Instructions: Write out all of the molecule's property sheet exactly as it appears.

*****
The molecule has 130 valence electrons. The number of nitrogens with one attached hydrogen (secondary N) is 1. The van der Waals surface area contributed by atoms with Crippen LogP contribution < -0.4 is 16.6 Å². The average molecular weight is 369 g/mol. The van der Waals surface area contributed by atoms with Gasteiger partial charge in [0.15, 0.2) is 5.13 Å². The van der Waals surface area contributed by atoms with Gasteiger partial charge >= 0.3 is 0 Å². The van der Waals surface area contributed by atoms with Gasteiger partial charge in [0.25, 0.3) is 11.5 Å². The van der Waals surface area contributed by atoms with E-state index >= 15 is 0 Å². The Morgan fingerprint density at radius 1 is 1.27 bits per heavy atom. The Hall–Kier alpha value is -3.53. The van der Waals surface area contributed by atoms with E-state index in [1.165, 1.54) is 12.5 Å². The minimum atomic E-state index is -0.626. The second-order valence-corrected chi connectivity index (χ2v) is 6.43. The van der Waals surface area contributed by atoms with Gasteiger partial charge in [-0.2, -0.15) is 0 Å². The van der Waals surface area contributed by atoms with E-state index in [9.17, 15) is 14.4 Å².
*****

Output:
The molecule has 130 valence electrons. The number of nitrogens with one attached hydrogen (secondary N) is 1. The van der Waals surface area contributed by atoms with Crippen LogP contribution < -0.4 is 16.6 Å². The average molecular weight is 369 g/mol. The van der Waals surface area contributed by atoms with Gasteiger partial charge in [0.15, 0.2) is 5.13 Å². The van der Waals surface area contributed by atoms with Gasteiger partial charge >= 0.3 is 0 Å². The van der Waals surface area contributed by atoms with Gasteiger partial charge in [0.25, 0.3) is 11.5 Å². The van der Waals surface area contributed by atoms with E-state index >= 15 is 0 Å². The Morgan fingerprint density at radius 1 is 1.27 bits per heavy atom. The Hall–Kier alpha value is -3.53. The van der Waals surface area contributed by atoms with E-state index in [1.165, 1.54) is 12.5 Å². The minimum atomic E-state index is -0.626. The second-order valence-corrected chi connectivity index (χ2v) is 6.43. The van der Waals surface area contributed by atoms with Gasteiger partial charge in [-0.2, -0.15) is 0 Å². The van der Waals surface area contributed by atoms with E-state index in [9.17, 15) is 14.4 Å².